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Houston-based sustainability company partners with Toshiba on carbon capture projects

Lummus Technology and Toshiba Energy Systems and Solutions Corp. announced a collaboration agreement that will have both companies pursuing carbon capture projects. Photo courtesy of Toshiba

Two global companies have announced a collaborative effort toward pursuing carbon capture projects.

Toshiba’s subsidiary Toshiba Energy Systems will provide its advanced amine-based solvents, which are specifically tailored for post-combustion carbon capture, as well as its “system design guidelines” aimed for Toshiba’s solvents. Houston-based Lummus Technology will provide its post-combustion carbon capture technology.

Lummus’ access to Toshiba’s advanced amine-based post-combustion carbon capture solvents and technology will be vital for the project. Toshiba’s amine-based post-combustion carbon has been used in commercial and demonstration plants in Japan, and have allowed capturing of over 600 tons per day of CO2. With this access, Lummus can integrate its technology into project designs, and deliver “operational excellence and a competitive cost structure for customers,” according to the company.

Lummus can offer clients an OPEX-competitive solution by incorporating Toshiba’s advanced solvents that will be characterized by reduced amine emissions, lower specific energy consumption per ton of CO2 absorbed, and higher solvent stability against degradation.

“We are delighted to collaborate with Lummus to introduce our advanced amine-based solvent and CO2 capture solution to a broader audience,” Shinya Fujitsuka, senior vice president of Toshiba Energy Systems and Solutions Corp., says in a news release. “Addressing the urgent need for decarbonization is paramount, and I have every confidence that our partnership with Lummus will enable us to make meaningful contributions towards achieving this goal.”

Both companies have been active in these innovations for years. Lummus has been a leader in post-combustion carbon capture technology since the 1990s by using latest generation solvent technology that provides the full design involving an absorber and solvent regeneration systems, which can be applied to complex combustion flue gas streams. Since 2007, Toshiba has been considered an industry leader in post-combustion amine-based solvent CO2 capture technology.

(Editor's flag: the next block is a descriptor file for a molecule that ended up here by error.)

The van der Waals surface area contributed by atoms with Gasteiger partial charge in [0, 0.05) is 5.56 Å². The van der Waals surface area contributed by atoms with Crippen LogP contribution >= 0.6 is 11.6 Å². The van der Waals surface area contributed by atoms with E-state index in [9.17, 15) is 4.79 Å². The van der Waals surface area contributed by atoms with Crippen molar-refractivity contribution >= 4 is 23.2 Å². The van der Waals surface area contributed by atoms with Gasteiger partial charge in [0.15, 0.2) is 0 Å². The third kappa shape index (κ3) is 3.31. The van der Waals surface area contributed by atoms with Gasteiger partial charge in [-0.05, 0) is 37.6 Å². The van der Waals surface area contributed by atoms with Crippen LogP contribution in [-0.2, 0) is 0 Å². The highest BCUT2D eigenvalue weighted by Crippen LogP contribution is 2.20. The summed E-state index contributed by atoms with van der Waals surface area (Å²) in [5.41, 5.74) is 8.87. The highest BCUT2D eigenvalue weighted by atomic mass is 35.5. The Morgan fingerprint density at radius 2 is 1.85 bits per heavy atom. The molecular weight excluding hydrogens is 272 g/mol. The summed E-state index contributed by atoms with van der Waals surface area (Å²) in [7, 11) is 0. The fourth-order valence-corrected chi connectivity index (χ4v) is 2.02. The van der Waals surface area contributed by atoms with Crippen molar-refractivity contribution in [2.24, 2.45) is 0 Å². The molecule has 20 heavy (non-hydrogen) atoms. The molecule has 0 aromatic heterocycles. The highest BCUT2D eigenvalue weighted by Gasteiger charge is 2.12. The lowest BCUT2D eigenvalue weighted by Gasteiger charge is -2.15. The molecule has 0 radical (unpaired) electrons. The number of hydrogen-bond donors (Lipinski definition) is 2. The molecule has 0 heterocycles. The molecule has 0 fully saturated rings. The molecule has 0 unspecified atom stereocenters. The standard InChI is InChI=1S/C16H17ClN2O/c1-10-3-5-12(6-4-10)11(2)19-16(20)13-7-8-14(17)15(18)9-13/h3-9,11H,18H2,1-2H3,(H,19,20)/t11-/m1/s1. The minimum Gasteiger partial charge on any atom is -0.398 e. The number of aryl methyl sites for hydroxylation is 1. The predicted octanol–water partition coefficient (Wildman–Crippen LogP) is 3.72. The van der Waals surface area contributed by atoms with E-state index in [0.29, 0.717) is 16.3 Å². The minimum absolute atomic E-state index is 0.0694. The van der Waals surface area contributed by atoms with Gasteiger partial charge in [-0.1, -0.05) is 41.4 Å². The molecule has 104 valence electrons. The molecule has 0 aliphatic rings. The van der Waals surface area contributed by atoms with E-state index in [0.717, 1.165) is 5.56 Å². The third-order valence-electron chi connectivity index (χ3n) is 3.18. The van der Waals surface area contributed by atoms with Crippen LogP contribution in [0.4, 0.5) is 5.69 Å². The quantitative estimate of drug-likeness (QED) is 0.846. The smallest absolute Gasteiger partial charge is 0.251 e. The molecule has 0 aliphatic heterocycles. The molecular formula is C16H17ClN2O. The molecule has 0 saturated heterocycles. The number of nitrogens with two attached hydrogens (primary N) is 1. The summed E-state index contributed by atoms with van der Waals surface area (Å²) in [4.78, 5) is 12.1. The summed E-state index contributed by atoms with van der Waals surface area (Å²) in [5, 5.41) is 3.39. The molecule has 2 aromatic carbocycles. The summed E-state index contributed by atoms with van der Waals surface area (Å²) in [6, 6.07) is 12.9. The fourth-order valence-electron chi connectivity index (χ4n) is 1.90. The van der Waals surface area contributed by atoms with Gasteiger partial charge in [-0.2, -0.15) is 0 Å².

“I am excited about our partnership with Toshiba, which expands Lummus’ range of low carbon solutions and aligns with our commitment to lowering emissions for the downstream energy industry,” Leon de Bruyn, president and CEO of Lummus Technology, says in the release. “Combining Lummus’ post-combustion carbon capture technology with Toshiba’s highly competitive solvents and technology gives our customers a strong option for CAPEX and OPEX solutions as they advance their carbon capture investments.”

Lummus has recently secured other partnerships with Dongyang Environment Group to roll out Lummus' advanced plastics recycling technology in Seosan, Chungcheongnam-do, South Korea, and will be operated by Dongyang Environment's subsidiary, Seohae Green Chemical. Lummus also paired with Citroniq Chemicals to build North American plants that produce green polypropylene.

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A View From HETI

IBM and Boxes recently partnered to integrate the IBM watsonx Assistant into Boxes devices, providing a way for consumer packaged brands to find out more than ever about what its customers like and want. Photo courtesy of Boxes

With the help of a new conversational artificial intelligence platform, a Houston startup is ready to let brands get up close and personal with consumers while minimizing waste.

IBM and Boxes recently partnered to integrate the IBM watsonx Assistant into Boxes devices, providing a way for consumer packaged brands to find out more than ever about what its customers like and want.